Bagassa spp. of the family Moraceae, including at least Bagassa tiliaefolia and Bagassa guianensis. Native to South America.
my samples: NOTE: these pics were all taken in very bright incandescent lighting ("soft white" at 2700K) colors will vary under other lighting conditions
both sides of a piece of tatajuba / Bagassa guianensis --- HUGE enlargements are present. This sample was loaned to me by Mark Peet whom I thank for this and other contributions to the site. Note that the first face was sanded to 240 grit and the second face was not and this accounts for the significant difference in color between the two (the second face still has a patina) and the better resolution of the detail characteristics as seen in the first one.
end grain and end grain closeup of the piece directly above
small quartersawn plank that really shows some nice ray flakes.
when I was cutting some thin strips off of the large plank from which both samples above came, I happened to notice that one of them that was a perfect quartersawn cut had very noticible ray flakes, and here it is. Also, as you'll notice, the color of this freshly cut piece (very accurately shown here) is brighter than the planks that have been exposed for a while. I've done an exposure series, a couple of pieces of which are shown directly below. To see the full series, click here: tatajuba exposure series
the same piece as directly above, but after the right side was exposed to direct sunlight for a few hours a day (and indirect sunlight the rest of the day) for a week. You can see the darkening in the exposed side. The other side of the plank was exposed only to the air and a little indirect sunlight and it shows almost as much darkening, so I surmise that the darkening is much more due to exposure to oxygen than to UV light. That is consistent with the darkening that I experienced in the other planks, which were exposed only to air, not sunlight.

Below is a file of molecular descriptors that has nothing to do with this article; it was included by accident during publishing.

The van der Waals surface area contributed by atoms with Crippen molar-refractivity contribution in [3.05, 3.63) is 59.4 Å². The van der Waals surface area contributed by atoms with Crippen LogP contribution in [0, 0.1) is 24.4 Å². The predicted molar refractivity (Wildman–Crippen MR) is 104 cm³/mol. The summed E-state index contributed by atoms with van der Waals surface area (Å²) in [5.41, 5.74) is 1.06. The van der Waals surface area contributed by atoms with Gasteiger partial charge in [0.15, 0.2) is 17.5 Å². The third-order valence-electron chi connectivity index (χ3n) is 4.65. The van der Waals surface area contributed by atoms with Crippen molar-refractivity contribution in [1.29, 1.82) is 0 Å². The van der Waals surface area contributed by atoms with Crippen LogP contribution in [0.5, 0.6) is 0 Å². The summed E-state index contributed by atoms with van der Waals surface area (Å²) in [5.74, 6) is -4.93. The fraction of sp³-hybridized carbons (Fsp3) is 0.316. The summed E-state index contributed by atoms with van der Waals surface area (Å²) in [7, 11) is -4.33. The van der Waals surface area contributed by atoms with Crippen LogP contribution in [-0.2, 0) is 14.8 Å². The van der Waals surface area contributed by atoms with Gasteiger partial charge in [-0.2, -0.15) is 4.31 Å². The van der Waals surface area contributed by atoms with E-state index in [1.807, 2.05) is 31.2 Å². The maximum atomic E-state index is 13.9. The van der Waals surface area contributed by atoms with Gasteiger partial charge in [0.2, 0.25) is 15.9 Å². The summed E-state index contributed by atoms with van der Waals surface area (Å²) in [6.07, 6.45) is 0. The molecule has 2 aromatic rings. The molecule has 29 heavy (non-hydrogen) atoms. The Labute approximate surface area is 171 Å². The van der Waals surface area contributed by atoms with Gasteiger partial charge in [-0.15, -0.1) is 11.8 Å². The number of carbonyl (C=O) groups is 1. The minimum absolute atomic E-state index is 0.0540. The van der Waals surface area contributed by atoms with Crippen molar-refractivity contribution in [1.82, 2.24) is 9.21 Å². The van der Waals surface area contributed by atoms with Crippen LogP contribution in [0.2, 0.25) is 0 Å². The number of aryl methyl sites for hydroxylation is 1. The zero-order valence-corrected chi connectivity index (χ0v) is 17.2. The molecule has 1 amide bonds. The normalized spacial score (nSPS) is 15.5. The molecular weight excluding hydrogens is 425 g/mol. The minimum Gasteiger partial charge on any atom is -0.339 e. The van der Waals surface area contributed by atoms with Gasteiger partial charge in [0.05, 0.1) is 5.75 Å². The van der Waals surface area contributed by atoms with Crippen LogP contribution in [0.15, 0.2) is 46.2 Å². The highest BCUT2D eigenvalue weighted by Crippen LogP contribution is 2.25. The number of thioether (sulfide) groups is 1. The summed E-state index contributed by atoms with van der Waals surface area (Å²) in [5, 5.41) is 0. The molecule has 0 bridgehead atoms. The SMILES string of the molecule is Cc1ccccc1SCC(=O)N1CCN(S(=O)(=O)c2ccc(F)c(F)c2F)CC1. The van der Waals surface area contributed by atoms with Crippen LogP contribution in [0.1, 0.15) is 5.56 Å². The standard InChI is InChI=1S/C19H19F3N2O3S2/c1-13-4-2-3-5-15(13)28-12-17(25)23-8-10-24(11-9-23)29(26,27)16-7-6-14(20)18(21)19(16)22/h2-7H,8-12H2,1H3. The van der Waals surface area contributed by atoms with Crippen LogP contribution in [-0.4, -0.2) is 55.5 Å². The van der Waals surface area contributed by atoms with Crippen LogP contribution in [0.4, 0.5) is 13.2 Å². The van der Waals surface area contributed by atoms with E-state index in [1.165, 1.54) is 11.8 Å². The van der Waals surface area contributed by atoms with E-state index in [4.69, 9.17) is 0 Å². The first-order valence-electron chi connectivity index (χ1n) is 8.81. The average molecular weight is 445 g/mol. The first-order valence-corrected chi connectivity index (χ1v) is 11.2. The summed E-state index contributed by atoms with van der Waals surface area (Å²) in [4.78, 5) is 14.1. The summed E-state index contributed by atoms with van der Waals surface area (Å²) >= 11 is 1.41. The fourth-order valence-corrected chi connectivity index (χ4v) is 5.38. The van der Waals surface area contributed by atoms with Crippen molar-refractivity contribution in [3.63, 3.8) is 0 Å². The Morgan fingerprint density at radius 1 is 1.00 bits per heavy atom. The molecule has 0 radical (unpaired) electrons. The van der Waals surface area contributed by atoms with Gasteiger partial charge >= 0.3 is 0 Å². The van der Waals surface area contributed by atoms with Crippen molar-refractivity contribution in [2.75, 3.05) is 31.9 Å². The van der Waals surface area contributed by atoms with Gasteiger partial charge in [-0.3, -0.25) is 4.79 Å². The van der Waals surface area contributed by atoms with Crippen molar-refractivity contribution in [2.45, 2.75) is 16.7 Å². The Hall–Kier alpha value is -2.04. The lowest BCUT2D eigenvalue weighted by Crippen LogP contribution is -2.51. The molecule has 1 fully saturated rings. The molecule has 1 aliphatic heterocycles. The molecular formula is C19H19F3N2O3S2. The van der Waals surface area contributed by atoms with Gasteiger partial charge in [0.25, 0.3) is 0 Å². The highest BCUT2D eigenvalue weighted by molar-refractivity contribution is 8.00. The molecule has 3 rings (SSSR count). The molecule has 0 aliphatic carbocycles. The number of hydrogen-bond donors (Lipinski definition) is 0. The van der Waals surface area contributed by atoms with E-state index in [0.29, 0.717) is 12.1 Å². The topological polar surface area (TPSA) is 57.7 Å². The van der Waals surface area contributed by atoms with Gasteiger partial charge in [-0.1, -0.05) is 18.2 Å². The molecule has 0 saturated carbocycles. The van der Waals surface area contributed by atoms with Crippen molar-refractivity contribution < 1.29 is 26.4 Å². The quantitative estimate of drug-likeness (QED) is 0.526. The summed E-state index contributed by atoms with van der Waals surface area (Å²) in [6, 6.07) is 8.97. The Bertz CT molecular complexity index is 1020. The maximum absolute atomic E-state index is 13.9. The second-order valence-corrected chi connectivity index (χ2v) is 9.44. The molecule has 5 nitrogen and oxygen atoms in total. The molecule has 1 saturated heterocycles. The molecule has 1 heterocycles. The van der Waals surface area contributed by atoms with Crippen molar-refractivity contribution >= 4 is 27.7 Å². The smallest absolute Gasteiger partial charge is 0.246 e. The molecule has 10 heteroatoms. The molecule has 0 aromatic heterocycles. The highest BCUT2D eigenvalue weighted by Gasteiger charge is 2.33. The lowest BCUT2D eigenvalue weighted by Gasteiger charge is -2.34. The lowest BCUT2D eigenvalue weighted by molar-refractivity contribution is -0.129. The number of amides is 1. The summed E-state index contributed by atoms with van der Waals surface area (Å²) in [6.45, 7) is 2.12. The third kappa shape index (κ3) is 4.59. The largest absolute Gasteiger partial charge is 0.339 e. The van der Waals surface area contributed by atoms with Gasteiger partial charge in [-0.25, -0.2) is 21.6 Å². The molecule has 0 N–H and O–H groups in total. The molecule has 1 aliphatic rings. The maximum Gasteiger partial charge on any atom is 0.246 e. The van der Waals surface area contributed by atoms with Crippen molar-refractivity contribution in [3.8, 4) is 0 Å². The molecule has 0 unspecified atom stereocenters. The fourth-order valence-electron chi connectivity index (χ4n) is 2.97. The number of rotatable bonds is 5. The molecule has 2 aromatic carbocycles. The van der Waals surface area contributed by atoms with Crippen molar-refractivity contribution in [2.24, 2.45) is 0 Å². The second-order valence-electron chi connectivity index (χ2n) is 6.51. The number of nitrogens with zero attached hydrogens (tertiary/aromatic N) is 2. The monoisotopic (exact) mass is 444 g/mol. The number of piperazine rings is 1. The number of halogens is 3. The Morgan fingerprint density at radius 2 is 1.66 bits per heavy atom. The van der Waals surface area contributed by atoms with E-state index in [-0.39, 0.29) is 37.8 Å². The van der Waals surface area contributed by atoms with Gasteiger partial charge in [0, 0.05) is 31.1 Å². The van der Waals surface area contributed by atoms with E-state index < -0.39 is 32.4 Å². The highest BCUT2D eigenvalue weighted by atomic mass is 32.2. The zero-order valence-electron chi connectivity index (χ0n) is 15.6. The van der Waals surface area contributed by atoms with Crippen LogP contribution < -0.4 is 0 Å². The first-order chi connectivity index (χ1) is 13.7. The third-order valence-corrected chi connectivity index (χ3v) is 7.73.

the same piece as directly above, but after the right side was exposed to direct sunlight for a few hours a day (and indirect sunlight the rest of the day) for 6 months.
veneer with accurate color --- to me, this looks a lot like Philippine mahogany (meranti) and not much like tatajuba, expecially the color. However, I have only recently seen tatajuba lumber for the first time (see my own samples above) and I understand that it changes color to something like the color of this veneer, and the vendor who sold me this is reliable, so probably this IS tatajuba veneer.
plank that was listed as tatajuba but which correspondent Steve Earis tells me is clearly angelim pedra which he says is known for those strange blotches. Steve goes on to say that the wood is tough enough but when you hit those blotches it's like cutting through glass and you lose the edge off your tool instantly
plank specifically listed as Bagassa guinaensis, which is a misspelling of Bagassa guianensis, a type of mistake that is common to wood vendors, many of whom seem not to care at all about the accuracy of the names they use for the woods they sell.
veneer --- this is the vendor's pic of the flitch that I bought and from which all of my veneer samples at the top of this page are taken. This is a distance shot and mine are closeups, which is part of the reason for the significant difference in color between mine and the vendor's pics.